Millions of people were affected by the recession, and many are still feeling its impacts. But as the Atlantic points out, some people might have unfairly suffered more—and could still be suffering—solely because of the color of their skin. According to a new study, people's racist biases might be amplified during times of economic hardship.
Researchers asked 70 mostly white participants to fill out a survey measuring pre-existing racial biases surrounding money. The participants ranked statements such as “When blacks make economic gains, whites lose out economically,” the Atlantic explains. Then, the participants were shown a photo line-up of faces, on a gradient of changing skin tone—the pictures were created by fusing a white person and a black person's features. The study participants had to say who on the line-up was white and who was black. The more a participant saw black people as his competition for jobs and money, the more likely he or she was to rank any face with a slight dark complexion as "black," the Atlantic reports. A second experiment focused on economic scaricty, and a third asked participants to divide up limited resources between two people, one lighter skinned than the other.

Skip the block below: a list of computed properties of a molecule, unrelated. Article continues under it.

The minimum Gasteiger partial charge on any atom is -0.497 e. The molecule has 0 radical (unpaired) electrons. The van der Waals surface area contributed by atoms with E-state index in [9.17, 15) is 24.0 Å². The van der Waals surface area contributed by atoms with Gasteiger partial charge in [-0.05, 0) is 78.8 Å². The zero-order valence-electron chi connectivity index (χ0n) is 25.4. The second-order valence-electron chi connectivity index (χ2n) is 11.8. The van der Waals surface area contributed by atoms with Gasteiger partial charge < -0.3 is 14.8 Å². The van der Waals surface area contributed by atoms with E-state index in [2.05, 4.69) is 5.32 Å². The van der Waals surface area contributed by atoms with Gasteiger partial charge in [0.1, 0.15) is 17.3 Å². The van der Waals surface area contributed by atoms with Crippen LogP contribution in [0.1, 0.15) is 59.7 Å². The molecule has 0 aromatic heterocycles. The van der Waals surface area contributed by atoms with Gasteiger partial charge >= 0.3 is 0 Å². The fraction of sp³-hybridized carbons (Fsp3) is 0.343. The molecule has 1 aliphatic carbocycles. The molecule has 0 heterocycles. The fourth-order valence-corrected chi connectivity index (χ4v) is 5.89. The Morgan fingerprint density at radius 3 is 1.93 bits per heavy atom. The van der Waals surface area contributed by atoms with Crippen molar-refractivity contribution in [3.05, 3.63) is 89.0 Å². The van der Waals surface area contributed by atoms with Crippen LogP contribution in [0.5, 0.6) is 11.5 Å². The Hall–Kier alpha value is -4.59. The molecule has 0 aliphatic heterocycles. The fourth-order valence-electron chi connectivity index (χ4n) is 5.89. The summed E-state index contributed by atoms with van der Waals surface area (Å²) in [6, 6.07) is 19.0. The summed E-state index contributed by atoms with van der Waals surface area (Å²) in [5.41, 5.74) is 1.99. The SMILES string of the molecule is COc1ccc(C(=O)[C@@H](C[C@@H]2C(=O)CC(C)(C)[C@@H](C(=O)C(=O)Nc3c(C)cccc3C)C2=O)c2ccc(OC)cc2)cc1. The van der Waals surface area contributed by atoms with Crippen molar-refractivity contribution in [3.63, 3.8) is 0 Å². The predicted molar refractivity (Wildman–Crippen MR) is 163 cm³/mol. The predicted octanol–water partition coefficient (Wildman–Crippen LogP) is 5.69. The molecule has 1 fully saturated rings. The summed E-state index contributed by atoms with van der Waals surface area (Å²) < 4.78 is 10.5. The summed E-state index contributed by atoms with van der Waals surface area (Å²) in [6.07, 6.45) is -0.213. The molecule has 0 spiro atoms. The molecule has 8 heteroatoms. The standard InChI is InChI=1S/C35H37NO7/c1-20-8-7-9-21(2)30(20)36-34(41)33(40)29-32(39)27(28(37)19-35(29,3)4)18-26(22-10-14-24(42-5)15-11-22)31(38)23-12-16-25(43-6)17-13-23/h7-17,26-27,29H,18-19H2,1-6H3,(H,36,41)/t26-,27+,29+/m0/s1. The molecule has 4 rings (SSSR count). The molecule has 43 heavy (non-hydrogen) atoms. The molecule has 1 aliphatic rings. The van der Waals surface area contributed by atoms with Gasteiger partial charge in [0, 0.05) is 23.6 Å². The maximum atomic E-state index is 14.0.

The team thinks their results indicate that people's racial biases were likely heightened during the recession:
“This would play out in one-on-one situations – like when someone is applying for a bank loan, or dealing with their mortgages, or interviewing for a job,” [psychology professor David] Amodio said. “These are all situations where the mindset of the person in power could affect how they're seeing this person and forming impressions of this person.”
This sort of amplified bias could help explain why some groups of people have suffered more during the recession than others, as a study last year showed. The Huffington Post:
The average white family was six times wealthier in 2010 than the average black or Hispanic family, according to a study from the Urban Institute, a nonpartisan public policy research organization. That’s up from 1983, when the average white family was five-times as wealthy as the average black or Hispanic family. ... When considering wealth, a measurement that includes both income and assets, black and Hispanic households appear at an even greater disadvantage since the recession in the event of an unexpected job loss, medical emergency, or other financial disaster.
But there were plenty of racially driven structrual biases that existed pre-recession, too—people of color were more likely to be shunted into subprime mortgages, for instance.